When the grill is scorching hot, clean it with a grill scraper.
"Take a clean kitchen rag, and roll it tightly, then tie with a string," Brand said. "Dip the rolled rag in oil and squeeze the excess oil out. Use metal tongs to rub the rag across the grill before cooking."
To get the signature crisscross pattern on the steak, position it so it points to 11 o'clock, Sack said. Let it rest there until it's well-marked, then lift and rotate it to the 2 o'clock position. "Then you'll have nice brown marks on the top side."
Flip the steak over, and move it to a cooler area of the grill to finish cooking. Avoid flipping more than once, and use tongs rather than a fork.
"If you use a fork it will make holes in the steak and let the juice run out," Brand said.
Sack doesn't have much patience with people who like their steaks well-done.
"If people like well-done beef, they should buy a cheaper cut, like a chuck steak, and kill it all they want," he said. "An expensive steak should be served rare to medium-rare."
Don't guess; use a thermometer to gauge the temperature of steaks at least ½-inch thick. Insert it horizontally from the side, so the thermometer penetrates the thickest part or the center of the steak, without touching bone or fat. The National Cattlemen's Beef Association recommends 145 degrees for medium-rare, 160 degrees for medium and 170 degrees for well-done.
After removing the steak from the grill, let it rest 2 to 3 minutes before serving to let the juices flow out from the center. This makes the whole steak nice and juicy.
GRILLED PORTERHOUSE STEAKS WITH GARLIC-HERB PEPPERCORN CRUST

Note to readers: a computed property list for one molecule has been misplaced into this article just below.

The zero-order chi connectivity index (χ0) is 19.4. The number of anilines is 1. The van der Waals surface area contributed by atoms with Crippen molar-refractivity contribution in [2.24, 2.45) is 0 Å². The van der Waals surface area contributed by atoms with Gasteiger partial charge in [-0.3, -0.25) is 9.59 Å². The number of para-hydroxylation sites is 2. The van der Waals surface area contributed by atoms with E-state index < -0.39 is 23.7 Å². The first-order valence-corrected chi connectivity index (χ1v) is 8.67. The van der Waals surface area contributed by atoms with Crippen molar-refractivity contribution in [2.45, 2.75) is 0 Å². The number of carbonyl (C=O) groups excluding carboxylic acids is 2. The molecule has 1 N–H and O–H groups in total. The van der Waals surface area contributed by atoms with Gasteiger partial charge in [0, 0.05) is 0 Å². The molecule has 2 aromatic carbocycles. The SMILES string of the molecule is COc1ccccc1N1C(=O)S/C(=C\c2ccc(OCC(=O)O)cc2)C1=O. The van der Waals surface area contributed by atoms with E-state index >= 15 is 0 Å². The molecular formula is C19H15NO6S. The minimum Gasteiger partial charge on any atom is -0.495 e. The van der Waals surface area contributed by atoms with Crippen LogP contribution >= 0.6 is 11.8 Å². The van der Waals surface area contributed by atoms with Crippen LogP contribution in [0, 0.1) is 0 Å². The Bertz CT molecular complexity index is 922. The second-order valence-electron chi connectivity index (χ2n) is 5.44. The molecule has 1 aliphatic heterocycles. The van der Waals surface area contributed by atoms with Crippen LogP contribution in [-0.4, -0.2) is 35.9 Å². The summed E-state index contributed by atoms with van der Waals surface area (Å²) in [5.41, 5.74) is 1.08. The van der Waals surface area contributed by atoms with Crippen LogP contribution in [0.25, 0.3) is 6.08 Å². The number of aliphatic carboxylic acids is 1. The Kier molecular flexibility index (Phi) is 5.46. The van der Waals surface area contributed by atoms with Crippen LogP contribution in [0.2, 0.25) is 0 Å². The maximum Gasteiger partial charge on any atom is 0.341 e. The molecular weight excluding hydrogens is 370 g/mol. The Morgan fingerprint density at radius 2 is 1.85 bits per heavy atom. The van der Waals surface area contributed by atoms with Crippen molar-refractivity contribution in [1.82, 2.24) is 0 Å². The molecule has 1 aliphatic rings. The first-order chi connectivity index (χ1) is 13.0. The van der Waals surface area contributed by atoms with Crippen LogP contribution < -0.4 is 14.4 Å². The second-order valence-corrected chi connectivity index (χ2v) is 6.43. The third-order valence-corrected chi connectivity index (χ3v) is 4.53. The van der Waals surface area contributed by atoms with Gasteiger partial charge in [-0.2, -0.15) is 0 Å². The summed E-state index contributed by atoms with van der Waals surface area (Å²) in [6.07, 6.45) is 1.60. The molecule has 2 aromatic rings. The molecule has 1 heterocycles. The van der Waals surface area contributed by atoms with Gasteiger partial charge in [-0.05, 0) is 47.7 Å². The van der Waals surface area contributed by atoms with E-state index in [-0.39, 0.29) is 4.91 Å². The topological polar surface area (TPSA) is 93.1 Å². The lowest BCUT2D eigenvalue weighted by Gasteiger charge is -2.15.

Yield: 4 servings
SEASONING: 2 tablespoons each chopped fresh parsley and fresh thyme 5 cloves garlic, minced 2 teaspoons coarsely ground mixed peppercorns (black, white, green and pink)
STEAKS: 2 (1-pound) 1-inch-thick beef porterhouse or T-bone steaks 1 teaspoon coarsely ground mixed peppercorns Salt, to taste
1. Combine seasoning ingredients in small bowl. Press evenly onto beef steaks.
2. Place steaks on grid over medium, ash-covered coals. Grill, uncovered, 14-16 minutes for medium-rare to medium doneness, turning occasionally.
3. Remove bones from steaks and carve into slices. Season with ground peppercorns and salt, to taste.
Nutrition data per serving: Calories 618 (64.4 percent from fat); fat 44.2 g (sat 17.9 g, mono 18.9 g, poly 1.5 g); protein 49.8 g; carbohydrates 2 g; fiber .33 g; cholesterol 164.6 mg; sodium 129.2 mg; calcium 55 mg.
CHARRED NEW YORK STEAK
Yield: 4 servings
1 tablespoon each ground cumin, pink peppercorns, black pepper and cinnamon
½ cup brown sugar
½ cup kosher salt
1 (24-ounce) top loin steak
4 tablespoons cold butter
1. Preheat oven to 400 degrees.
2. Grind cumin, pink peppercorns, black pepper and cinnamon in spice grinder or pepper mill. Combine with brown sugar and salt in bowl and mix well.
3. Rub steaks with spice mixture. Sear hard in cast-iron skillet over high heat. Remove to oven and finish cooking, about 4 minutes. Rest 5 minutes, then rub with cold butter. Cut into four portions and serve.
Nutrition data not available.
_Source: John Brand of Charles Court, The Broadmoor